This yields the message
MAY 15TH. As you can see, the first
00001 (Letter Shift/Space) character acts as a space, because the decoder is already in Letter mode. The next character,
00010 (Figure Shift/Space) switches the decoder to Figure mode to print
00001 appears again, but this time it acts as Letter Shift to put the decoder back in Letter mode.
For your convenience, here are the characters in a format that's perhaps easier to digest in an editor, sorted by code:
Input will be a string, array, or list of bits in
least-significant-bit-first order. Each character will be represented
by a quintet of 5 bits. Bits may be in any reasonable format, e.g. a
binary string, an array of
1s, a string of
characters, a single very large number, etc., as long as it maps
directly to the bits of the transmission.
Every transmission will have at least one printable quintet and at most 255 quintets (printable or otherwise), i.e. 5–1,275 bits inclusive.
The input can contain only the bits of the transmission, with two
allowed exceptions: Any number of leading or trailing
0 bits and/or,
for string input, a single trailing newline may be added to the
transmission. Leading or trailing bits or characters cannot be added
before or after each quintet, i.e. you cannot pad each quintet to 8 bits (or take each quintet as a single number in an array—unless your language has a 5-bit integer type)
or separate quintets with any additional bits, e.g.
Notes & edge cases
The transmission will contain only the characters in the "Ltr" and "Fig" columns in the table above. You will never receive e.g.
01110in Figure mode, because it is absent from the "Fig" column.
It is assumed that the decoder will always be in Letter mode at the beginning of a transmission. However, the first character may be an FS character to switch to Figure mode immediately.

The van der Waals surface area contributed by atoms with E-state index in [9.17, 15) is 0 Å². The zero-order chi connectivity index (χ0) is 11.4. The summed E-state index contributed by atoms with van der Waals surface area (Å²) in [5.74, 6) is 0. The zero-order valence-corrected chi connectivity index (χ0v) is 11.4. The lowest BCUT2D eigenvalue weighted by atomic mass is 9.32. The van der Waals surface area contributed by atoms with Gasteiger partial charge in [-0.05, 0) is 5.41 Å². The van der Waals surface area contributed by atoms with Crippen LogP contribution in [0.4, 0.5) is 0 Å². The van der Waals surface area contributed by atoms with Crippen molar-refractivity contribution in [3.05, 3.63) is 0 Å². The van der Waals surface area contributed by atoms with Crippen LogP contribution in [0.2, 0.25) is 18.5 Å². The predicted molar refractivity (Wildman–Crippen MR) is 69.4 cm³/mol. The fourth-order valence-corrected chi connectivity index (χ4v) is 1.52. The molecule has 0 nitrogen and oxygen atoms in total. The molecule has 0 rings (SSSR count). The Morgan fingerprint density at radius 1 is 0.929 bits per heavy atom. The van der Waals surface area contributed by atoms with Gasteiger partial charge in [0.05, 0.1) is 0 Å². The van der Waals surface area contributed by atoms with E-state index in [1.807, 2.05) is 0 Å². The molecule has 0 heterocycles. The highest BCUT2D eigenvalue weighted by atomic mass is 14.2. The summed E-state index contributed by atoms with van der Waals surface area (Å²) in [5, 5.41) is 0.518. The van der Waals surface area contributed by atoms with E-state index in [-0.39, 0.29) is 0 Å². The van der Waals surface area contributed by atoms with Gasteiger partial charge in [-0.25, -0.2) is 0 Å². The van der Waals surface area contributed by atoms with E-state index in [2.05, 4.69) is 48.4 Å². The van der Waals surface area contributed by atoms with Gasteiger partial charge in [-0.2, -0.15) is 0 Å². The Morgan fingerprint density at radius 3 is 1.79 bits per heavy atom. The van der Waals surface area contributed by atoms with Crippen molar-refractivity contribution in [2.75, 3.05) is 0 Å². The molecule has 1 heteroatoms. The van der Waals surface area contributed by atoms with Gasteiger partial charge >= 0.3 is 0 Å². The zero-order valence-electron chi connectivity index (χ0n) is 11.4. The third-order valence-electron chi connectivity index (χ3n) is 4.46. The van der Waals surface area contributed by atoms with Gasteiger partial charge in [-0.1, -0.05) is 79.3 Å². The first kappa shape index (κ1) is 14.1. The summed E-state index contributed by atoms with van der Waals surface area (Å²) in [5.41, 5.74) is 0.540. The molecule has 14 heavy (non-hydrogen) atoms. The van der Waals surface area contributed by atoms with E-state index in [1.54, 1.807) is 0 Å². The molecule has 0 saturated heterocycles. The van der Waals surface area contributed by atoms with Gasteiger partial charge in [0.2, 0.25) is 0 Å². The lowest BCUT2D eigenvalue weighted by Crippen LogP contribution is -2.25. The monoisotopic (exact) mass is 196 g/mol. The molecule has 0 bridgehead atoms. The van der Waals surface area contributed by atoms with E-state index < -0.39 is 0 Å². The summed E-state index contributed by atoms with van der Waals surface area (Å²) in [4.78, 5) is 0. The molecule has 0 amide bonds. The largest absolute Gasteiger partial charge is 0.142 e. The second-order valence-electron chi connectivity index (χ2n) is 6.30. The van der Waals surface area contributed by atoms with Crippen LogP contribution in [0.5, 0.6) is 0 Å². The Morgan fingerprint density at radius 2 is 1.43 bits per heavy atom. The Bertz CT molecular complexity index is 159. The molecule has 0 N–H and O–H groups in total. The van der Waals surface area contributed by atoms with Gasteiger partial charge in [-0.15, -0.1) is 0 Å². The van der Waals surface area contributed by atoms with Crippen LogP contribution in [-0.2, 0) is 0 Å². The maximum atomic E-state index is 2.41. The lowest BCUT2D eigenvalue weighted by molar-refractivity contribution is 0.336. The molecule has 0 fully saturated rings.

When the decoder is in Letter mode, it may receive an LS character, and when it is in Figure mode it may receive an FS character. In either event a Space character must be printed (see Output).
The ER character will never be the first character in a transmission, nor will it ever immediately follow an LS, FS, or another ER.
An FS character may immediately follow an LS character and vice versa.
Neither the LS nor FS character will be the last character in any transmission.
-characters may be received in either Letter mode (codes
10001, respectively) or Figure mode (
Output may be in any reasonable format, the most reasonable being ASCII (or UTF-8, for which all of the represented characters are the same as ASCII). Please indicate in your answer if your output is in another encoding or format.
- The space character (see 3. above) should be an ASCII space (0x20) or your encoding's equivalent, i.e. what you get when you press the space bar.
This is code-golf. The shortest code in bytes wins.
Standard loopholes are forbidden.
Trailing spaces and/or a single trailing newline are allowed. Leading spaces or other characters (that are not part of the transmission) are disallowed.
You may not use any built-in or library functions that decode Baudot Code (or any of its descendants, e.g. Murray Code, ITA-1, etc.).
Input: 001101000010100111101110010101 Output: BAUDOT
Input: 11010010001001100011110111101111100 Output: HELLO
Input: 01011100000010000001000101000011100000011010111010 Output: MAY 15TH
Input: 0001000100010000001000001011101110011100101010010110101010001111100101 Output: 32 FOOTSTEPS
Input: 10110000110101011100111100001111011010000001101110 Output: GOLF
Input: 000100011000001111100000100010110111001100010110010000111111 Output: 8D =( :P
Input: 0000100001000010000100010001111011111011000011100010001 Output (4 leading spaces): -/=/-